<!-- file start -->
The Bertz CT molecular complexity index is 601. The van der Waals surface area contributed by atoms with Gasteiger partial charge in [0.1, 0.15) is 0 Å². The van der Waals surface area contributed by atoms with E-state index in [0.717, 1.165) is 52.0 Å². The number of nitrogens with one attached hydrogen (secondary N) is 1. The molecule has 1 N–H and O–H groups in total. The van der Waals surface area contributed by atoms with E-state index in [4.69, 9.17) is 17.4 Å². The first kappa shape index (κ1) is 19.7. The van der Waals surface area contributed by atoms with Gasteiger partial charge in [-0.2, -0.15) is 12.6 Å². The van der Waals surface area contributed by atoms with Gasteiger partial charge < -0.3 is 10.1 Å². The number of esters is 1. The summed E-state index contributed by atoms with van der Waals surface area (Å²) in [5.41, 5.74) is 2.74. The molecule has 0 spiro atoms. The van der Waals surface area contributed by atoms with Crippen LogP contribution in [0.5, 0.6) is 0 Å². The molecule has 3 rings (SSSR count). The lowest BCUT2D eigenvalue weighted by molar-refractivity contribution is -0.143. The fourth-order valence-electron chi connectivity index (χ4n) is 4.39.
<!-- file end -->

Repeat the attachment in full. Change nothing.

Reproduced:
The Bertz CT molecular complexity index is 601. The van der Waals surface area contributed by atoms with Gasteiger partial charge in [0.1, 0.15) is 0 Å². The van der Waals surface area contributed by atoms with E-state index in [0.717, 1.165) is 52.0 Å². The number of nitrogens with one attached hydrogen (secondary N) is 1. The molecule has 1 N–H and O–H groups in total. The van der Waals surface area contributed by atoms with E-state index in [4.69, 9.17) is 17.4 Å². The first kappa shape index (κ1) is 19.7. The van der Waals surface area contributed by atoms with Gasteiger partial charge in [-0.2, -0.15) is 12.6 Å². The van der Waals surface area contributed by atoms with Gasteiger partial charge < -0.3 is 10.1 Å². The number of esters is 1. The summed E-state index contributed by atoms with van der Waals surface area (Å²) in [5.41, 5.74) is 2.74. The molecule has 0 spiro atoms. The van der Waals surface area contributed by atoms with Crippen LogP contribution in [0.5, 0.6) is 0 Å². The molecule has 3 rings (SSSR count). The lowest BCUT2D eigenvalue weighted by molar-refractivity contribution is -0.143. The fourth-order valence-electron chi connectivity index (χ4n) is 4.39.